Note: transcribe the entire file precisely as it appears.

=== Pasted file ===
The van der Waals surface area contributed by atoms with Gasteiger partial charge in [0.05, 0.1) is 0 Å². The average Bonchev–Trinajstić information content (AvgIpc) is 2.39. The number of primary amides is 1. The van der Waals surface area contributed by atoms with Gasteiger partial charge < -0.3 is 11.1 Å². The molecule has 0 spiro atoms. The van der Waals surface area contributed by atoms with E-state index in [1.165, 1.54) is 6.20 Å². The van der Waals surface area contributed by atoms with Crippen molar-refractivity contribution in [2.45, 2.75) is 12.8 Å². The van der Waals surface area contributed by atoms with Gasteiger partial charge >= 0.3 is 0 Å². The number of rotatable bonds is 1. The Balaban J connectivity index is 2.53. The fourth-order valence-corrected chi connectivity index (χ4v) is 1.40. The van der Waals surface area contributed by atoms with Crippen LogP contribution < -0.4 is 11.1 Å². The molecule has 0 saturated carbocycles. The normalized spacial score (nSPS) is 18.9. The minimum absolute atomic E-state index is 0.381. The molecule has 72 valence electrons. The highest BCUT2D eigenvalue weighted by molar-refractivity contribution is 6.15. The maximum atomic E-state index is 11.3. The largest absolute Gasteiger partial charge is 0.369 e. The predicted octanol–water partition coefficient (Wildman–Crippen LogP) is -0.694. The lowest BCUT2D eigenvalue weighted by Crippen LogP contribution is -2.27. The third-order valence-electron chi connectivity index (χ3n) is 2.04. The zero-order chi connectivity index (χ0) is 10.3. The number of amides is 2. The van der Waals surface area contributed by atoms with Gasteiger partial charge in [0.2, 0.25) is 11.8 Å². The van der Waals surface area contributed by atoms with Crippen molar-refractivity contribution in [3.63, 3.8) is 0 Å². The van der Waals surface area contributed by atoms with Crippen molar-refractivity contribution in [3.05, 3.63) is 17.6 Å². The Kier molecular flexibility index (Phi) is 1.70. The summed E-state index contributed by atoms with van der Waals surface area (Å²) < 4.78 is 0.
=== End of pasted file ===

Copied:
The van der Waals surface area contributed by atoms with Gasteiger partial charge in [0.05, 0.1) is 0 Å². The average Bonchev–Trinajstić information content (AvgIpc) is 2.39. The number of primary amides is 1. The van der Waals surface area contributed by atoms with Gasteiger partial charge < -0.3 is 11.1 Å². The molecule has 0 spiro atoms. The van der Waals surface area contributed by atoms with E-state index in [1.165, 1.54) is 6.20 Å². The van der Waals surface area contributed by atoms with Crippen molar-refractivity contribution in [2.45, 2.75) is 12.8 Å². The van der Waals surface area contributed by atoms with Gasteiger partial charge >= 0.3 is 0 Å². The number of rotatable bonds is 1. The Balaban J connectivity index is 2.53. The fourth-order valence-corrected chi connectivity index (χ4v) is 1.40. The van der Waals surface area contributed by atoms with Crippen LogP contribution < -0.4 is 11.1 Å². The molecule has 0 saturated carbocycles. The normalized spacial score (nSPS) is 18.9. The minimum absolute atomic E-state index is 0.381. The molecule has 72 valence electrons. The highest BCUT2D eigenvalue weighted by molar-refractivity contribution is 6.15. The maximum atomic E-state index is 11.3. The largest absolute Gasteiger partial charge is 0.369 e. The predicted octanol–water partition coefficient (Wildman–Crippen LogP) is -0.694. The lowest BCUT2D eigenvalue weighted by Crippen LogP contribution is -2.27. The third-order valence-electron chi connectivity index (χ3n) is 2.04. The zero-order chi connectivity index (χ0) is 10.3. The number of amides is 2. The van der Waals surface area contributed by atoms with Gasteiger partial charge in [0.2, 0.25) is 11.8 Å². The van der Waals surface area contributed by atoms with Crippen molar-refractivity contribution in [3.63, 3.8) is 0 Å². The van der Waals surface area contributed by atoms with Crippen molar-refractivity contribution in [3.05, 3.63) is 17.6 Å². The Kier molecular flexibility index (Phi) is 1.70. The summed E-state index contributed by atoms with van der Waals surface area (Å²) < 4.78 is 0.